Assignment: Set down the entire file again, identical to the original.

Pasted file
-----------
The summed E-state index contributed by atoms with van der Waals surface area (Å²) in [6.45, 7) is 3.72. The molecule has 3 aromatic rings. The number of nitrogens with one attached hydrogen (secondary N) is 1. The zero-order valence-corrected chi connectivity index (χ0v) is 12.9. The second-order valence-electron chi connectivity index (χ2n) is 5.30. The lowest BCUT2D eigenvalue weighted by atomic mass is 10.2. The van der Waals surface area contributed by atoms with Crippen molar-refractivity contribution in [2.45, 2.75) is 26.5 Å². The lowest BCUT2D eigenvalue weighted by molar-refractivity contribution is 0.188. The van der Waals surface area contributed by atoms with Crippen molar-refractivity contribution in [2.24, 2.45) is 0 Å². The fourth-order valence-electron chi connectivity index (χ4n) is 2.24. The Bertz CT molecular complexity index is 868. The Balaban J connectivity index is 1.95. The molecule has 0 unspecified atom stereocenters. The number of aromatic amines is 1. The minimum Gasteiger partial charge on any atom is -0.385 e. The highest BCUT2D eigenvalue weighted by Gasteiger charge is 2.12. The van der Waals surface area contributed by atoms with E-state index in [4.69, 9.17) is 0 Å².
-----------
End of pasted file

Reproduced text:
The summed E-state index contributed by atoms with van der Waals surface area (Å²) in [6.45, 7) is 3.72. The molecule has 3 aromatic rings. The number of nitrogens with one attached hydrogen (secondary N) is 1. The zero-order valence-corrected chi connectivity index (χ0v) is 12.9. The second-order valence-electron chi connectivity index (χ2n) is 5.30. The lowest BCUT2D eigenvalue weighted by atomic mass is 10.2. The van der Waals surface area contributed by atoms with Crippen molar-refractivity contribution in [2.45, 2.75) is 26.5 Å². The lowest BCUT2D eigenvalue weighted by molar-refractivity contribution is 0.188. The van der Waals surface area contributed by atoms with Crippen molar-refractivity contribution in [2.24, 2.45) is 0 Å². The fourth-order valence-electron chi connectivity index (χ4n) is 2.24. The Bertz CT molecular complexity index is 868. The Balaban J connectivity index is 1.95. The molecule has 0 unspecified atom stereocenters. The number of aromatic amines is 1. The minimum Gasteiger partial charge on any atom is -0.385 e. The highest BCUT2D eigenvalue weighted by Gasteiger charge is 2.12. The van der Waals surface area contributed by atoms with E-state index in [4.69, 9.17) is 0 Å².